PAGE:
According to the New York Times, NYC’s most popular parks are packed to capacity and in some unfortunate cases have fallen victim to overcrowding. Concerns are being raised about whether the existing infrastructure can cope with the teeming crowds, and what the city will do next to accommodate the growing interest.
Since 2011, Central Park has seen an increase in 7 million visitors as it is expected to reach approx 42 million visitors by the end of the year. The conservancy that manages the park recently announced a $300 million fundraising campaign to refurbish large sections of park and deal with the wear and tear that has occurred throughout recent years.
Brooklyn Bridge Park has seen its attendance double from 63,408 in 2011 to 127,307 last year. In Astoria Park, a volunteer group has hired more cleaners to deal with the trash problems, and in fact has now started handing out plastic bags to visitors to clean up after themselves.
The major heat wave that New York has been experiencing over the last few weeks has caused the over crowding to overflow onto the city’s most popular beaches. The number of beach goers has increased from 18.1 million in 2014 to 22.8 million last year — an increase of almost five million people in just one year. At McCarren Pool in Williamsburg, crowds have swelled from 129,723 in 2014 to 150,149 last year.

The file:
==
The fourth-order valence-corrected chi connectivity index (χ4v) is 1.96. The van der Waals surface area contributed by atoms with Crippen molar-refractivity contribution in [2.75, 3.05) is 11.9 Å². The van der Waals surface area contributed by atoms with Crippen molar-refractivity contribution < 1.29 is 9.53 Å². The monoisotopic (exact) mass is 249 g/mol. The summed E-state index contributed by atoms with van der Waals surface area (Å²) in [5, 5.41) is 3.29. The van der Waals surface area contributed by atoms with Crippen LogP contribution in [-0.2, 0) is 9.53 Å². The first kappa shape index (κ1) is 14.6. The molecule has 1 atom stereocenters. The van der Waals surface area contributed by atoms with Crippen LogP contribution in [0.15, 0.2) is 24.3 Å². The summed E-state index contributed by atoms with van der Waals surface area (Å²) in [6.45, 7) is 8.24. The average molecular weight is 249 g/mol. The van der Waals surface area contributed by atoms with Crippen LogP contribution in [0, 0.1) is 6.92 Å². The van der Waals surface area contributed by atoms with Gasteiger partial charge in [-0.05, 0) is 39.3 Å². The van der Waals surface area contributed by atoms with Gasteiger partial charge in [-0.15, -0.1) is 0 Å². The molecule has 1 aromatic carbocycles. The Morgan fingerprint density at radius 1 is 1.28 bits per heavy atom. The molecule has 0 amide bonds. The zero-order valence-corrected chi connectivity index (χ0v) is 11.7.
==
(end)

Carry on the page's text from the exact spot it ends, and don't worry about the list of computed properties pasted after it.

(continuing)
The city’s Parks Department is trying to counter this surge in many ways. There are currently 500 parks projects underway at existing and new parks, including the recently approved underground garden, The Lowline. The Department has hired 500 seasonal workers at a cost of $6 million for the upkeep of heavily used parks, and in addition it has also set aside a large chunk of funds to improve under-financed parks throughout the city.